As part of our human experience, there will be times in our lives when we are put in the caregiver role. People we love will struggle with addiction, health problems, mental health issues, aging, reckless choices, or their own trauma. It is easy to be put in the caregiver role when those we love need support. Many times, we believe we can ‘fix’ them - keep them safe or make them happy. Eventually, we may notice the relationships we have with ourselves and with those around us suffer. When our ‘good intentions’ keep us in the caregiver role too long, our actions may be making things worse. Problems are not ‘fixed’. Resentment, loneliness, insecurity, anger, frustration, low self-esteem, and blame show up.
You may find yourself constantly in the giving role, trying desperately to control things but feeling defeated. You may even feel like you’ve lost yourself: You know everyone else’s needs but not your own.
There is hope. It is possible to reclaim your life and help those around you. You can repair relationships and feel fulfilled. You can find peace. Healing these wounds is possible with these 6 steps:
Recognize what is going on. Understanding how your actions may be negatively affecting you is the first step. Learn about common traits and behaviors that harm healthy relationships, healthy choices, and positive self-esteem. These negative traits impact both you and those you are caring for.
Get to the root of the problem. Are there reasons you gravitate towards fixing and controlling others? Maybe you have learned unhealthy patterns in your past that kept you safe, loved, and valued. Or maybe your choices are from unfair expectations placed upon you by others.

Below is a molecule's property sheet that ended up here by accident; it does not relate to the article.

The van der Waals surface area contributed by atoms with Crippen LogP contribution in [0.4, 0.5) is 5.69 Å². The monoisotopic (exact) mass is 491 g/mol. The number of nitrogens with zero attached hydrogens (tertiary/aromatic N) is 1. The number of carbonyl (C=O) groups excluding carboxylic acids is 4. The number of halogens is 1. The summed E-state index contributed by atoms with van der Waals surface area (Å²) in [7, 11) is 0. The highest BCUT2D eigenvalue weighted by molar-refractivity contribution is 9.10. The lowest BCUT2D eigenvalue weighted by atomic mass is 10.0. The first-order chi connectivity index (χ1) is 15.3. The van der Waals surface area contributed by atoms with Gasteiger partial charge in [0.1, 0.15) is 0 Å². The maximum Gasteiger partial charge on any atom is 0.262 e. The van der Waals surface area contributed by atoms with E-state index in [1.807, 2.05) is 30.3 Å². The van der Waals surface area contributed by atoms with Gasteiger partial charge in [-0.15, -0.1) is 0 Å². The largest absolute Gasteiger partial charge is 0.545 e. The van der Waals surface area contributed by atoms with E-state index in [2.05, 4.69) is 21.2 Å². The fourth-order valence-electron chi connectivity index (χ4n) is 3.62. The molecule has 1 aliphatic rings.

Identifying your needs and values. Focus on what makes you the best version of yourself. This requires some time and self-reflection. Once you identify your core strengths and principles, concentrate on choices based on what is most important to you.
Recognizing appropriate responsibility. A fundamental reality of life is that each person gets to be in charge and oversee their own basic needs. Preventing this or doing things for others that they should be doing for themselves damages self-esteem, inner strength, and the ability to self-regulate. Accepting the developmental stages and capabilities of those you are caring for is the starting point. Then, understanding what they can and can’t do for themselves helps you see where you can be most effective. Mutual respect is vital for all mature relationships.
Create healthy boundaries. Setting boundaries is simply teaching other people how to treat you. First you need to identify how you’d like to be treated, clearly communicating your needs and then kindly and clearly enforcing your new boundaries. If you’ve never done this before, others may be confused by this new dynamic. Assertive and clear communication enables mutual respect and ensures you will not feel taken advantage of.
Make healthy connections. Finally, it is time to start building healthy relationships with others. You can let go or detach from toxic relationships. You can nurture relationships that bring you joy. Doing this requires communicating effectively and learning to trust yourself instead of relying on others for validation or support.
Have hope. Healing is possible. If you need support, reach out. Sovegna offers individual and group support for caregivers and the people they care for. Please join me for a 6-week group beginning April 4th called “Healthy Relationships with Self and Others: Finding yourself again after caring for someone you love.” For more information click here or call (385) 429-9808. Space is limited - reserve your spot now.